Do Insiders Own Lots Of Shares In Daktronics, Inc. (NASDAQ:DAKT)?

A look at the shareholders of Daktronics, Inc. (NASDAQ:DAKT) can tell us which group is most powerful. Insiders often own a large chunk of younger, smaller, companies while huge companies tend to have institutions as shareholders. Warren Buffett said that he likes ‘a business with enduring competitive advantages that is run by able and owner-oriented people’. So it’s nice to see some insider ownership, because it may suggest that management is owner-oriented.

With a market capitalization of US$342m, Daktronics is a small cap stock, so it might not be well known by many institutional investors. Taking a look at our data on the ownership groups (below), it’s seems that institutions own shares in the company. Let’s take a closer look to see what the different types of shareholder can tell us about DAKT.

See our latest analysis for Daktronics

NasdaqGS:DAKT Ownership Summary, April 12th 2019
NasdaqGS:DAKT Ownership Summary, April 12th 2019

What Does The Institutional Ownership Tell Us About Daktronics?

Institutional investors commonly compare their own returns to the returns of a commonly followed index. So they generally do consider buying larger companies that are included in the relevant benchmark index.

As you can see, institutional investors own 60% of Daktronics. This can indicate that the company has a certain degree of credibility in the investment community. However, it is best to be wary of relying on the supposed validation that comes with institutional investors. They too, get it wrong sometimes. It is not uncommon to see a big share price drop if two large institutional investors try to sell out of a stock at the same time. So it is worth checking the past earnings trajectory of Daktronics, (below). Of course, keep in mind that there are other factors to consider, too.

NasdaqGS:DAKT Income Statement, April 12th 2019
NasdaqGS:DAKT Income Statement, April 12th 2019

Since institutional investors own more than half the issued stock, the board will likely have to pay attention to their preferences. We note that hedge funds don’t have a meaningful investment in Daktronics. While there is some analyst coverage, the company is probably not widely covered. So it could gain more attention, down the track.

Insider Ownership Of Daktronics

The definition of company insiders can be subjective, and does vary between jurisdictions. Our data reflects individual insiders, capturing board members at the very least. The company management answer to the board; and the latter should represent the interests of shareholders. Notably, sometimes top-level managers are on the board, themselves.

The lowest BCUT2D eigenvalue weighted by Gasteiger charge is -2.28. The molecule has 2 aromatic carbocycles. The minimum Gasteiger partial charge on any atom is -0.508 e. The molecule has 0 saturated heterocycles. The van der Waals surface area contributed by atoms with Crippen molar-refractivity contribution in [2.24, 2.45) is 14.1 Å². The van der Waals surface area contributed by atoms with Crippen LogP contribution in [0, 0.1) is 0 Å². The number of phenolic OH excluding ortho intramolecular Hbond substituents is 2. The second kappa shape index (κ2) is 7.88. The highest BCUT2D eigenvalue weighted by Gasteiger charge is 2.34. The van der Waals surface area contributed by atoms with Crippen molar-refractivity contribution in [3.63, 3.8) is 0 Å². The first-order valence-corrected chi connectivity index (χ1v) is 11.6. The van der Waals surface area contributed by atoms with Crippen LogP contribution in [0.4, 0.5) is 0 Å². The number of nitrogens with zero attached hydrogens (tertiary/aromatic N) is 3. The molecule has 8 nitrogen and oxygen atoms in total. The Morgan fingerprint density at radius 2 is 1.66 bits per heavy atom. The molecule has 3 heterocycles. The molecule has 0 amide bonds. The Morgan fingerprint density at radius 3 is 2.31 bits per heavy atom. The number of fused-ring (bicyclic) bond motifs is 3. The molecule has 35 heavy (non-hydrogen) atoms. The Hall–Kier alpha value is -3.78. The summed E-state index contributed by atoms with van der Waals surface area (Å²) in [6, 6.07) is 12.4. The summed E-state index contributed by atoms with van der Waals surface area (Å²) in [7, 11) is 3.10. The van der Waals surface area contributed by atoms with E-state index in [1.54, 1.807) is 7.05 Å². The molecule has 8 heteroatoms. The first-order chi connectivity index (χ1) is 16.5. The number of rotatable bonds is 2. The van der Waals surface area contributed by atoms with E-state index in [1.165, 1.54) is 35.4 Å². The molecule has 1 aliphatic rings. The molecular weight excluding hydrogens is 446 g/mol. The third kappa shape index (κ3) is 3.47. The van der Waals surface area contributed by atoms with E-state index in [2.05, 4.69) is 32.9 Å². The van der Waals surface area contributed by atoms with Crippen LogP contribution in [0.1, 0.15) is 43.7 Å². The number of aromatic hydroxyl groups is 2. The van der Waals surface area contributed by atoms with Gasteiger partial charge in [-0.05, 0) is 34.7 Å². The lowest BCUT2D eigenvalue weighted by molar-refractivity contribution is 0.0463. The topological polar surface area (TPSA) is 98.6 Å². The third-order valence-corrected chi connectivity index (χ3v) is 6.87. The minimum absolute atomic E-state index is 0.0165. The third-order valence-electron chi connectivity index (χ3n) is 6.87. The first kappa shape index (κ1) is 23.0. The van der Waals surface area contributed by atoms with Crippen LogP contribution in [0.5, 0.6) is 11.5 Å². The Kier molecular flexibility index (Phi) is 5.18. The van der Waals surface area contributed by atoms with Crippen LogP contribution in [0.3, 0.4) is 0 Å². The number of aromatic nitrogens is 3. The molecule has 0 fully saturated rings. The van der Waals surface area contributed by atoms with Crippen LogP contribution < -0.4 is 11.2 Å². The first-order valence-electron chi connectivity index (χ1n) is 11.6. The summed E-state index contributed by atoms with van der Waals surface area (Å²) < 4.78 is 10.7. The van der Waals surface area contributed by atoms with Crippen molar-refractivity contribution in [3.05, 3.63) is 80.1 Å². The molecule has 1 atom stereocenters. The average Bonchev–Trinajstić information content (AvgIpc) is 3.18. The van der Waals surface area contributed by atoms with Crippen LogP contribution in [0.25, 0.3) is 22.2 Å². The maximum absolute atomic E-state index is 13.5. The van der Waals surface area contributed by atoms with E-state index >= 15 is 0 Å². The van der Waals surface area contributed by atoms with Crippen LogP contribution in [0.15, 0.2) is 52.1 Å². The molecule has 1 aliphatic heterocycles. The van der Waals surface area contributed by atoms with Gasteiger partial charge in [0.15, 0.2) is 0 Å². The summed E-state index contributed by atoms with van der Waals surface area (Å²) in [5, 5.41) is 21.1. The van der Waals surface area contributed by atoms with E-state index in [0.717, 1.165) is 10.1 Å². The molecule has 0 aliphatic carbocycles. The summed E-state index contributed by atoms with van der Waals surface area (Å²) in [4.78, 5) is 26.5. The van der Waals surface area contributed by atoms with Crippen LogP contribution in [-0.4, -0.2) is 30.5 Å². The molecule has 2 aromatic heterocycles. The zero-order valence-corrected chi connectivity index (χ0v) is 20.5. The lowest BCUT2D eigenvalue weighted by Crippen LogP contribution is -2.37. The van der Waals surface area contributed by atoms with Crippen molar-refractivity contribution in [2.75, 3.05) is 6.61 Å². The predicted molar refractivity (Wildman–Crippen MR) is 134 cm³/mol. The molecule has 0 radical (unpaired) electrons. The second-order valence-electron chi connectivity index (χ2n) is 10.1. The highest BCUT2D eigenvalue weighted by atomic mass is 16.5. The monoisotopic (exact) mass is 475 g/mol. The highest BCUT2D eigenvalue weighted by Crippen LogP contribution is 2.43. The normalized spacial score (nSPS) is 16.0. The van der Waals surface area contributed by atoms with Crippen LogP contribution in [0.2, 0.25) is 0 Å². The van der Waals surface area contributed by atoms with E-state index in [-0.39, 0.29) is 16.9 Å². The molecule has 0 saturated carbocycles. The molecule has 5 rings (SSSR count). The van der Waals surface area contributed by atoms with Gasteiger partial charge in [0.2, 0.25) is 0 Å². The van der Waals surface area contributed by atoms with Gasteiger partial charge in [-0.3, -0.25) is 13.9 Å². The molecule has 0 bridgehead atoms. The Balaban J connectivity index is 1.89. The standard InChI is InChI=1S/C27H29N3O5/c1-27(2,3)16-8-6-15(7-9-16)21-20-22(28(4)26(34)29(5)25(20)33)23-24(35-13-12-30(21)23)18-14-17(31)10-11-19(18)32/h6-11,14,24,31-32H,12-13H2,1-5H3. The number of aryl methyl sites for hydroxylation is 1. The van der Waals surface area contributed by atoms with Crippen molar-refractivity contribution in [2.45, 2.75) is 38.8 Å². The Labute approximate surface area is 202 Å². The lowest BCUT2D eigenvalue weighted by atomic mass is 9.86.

Most consider insider ownership a positive because it can indicate the board is well aligned with other shareholders. However, on some occasions too much power is concentrated within this group.

Our information suggests that insiders maintain a significant holding in Daktronics, Inc.. It has a market capitalization of just US$342m, and insiders have US$38m worth of shares in their own names. This may suggest that the founders still own a lot of shares. You can click here to see if they have been buying or selling.

General Public Ownership

With a 22% ownership, the general public have some degree of sway over DAKT. This size of ownership, while considerable, may not be enough to change company policy if the decision is not in sync with other large shareholders.

Next Steps:

I find it very interesting to look at who exactly owns a company. But to truly gain insight, we need to consider other information, too.

I like to dive deeper into how a company has performed in the past. You can access this interactive graph of past earnings, revenue and cash flow, for free .

But ultimately it is the future, not the past, that will determine how well the owners of this business will do. Therefore we think it advisable to take a look at this free report showing whether analysts are predicting a brighter future.

NB: Figures in this article are calculated using data from the last twelve months, which refer to the 12-month period ending on the last date of the month the financial statement is dated. This may not be consistent with full year annual report figures.

We aim to bring you long-term focused research analysis driven by fundamental data. Note that our analysis may not factor in the latest price-sensitive company announcements or qualitative material.

If you spot an error that warrants correction, please contact the editor at editorial-team@simplywallst.com. This article by Simply Wall St is general in nature. It does not constitute a recommendation to buy or sell any stock, and does not take account of your objectives, or your financial situation. Simply Wall St has no position in the stocks mentioned. Thank you for reading.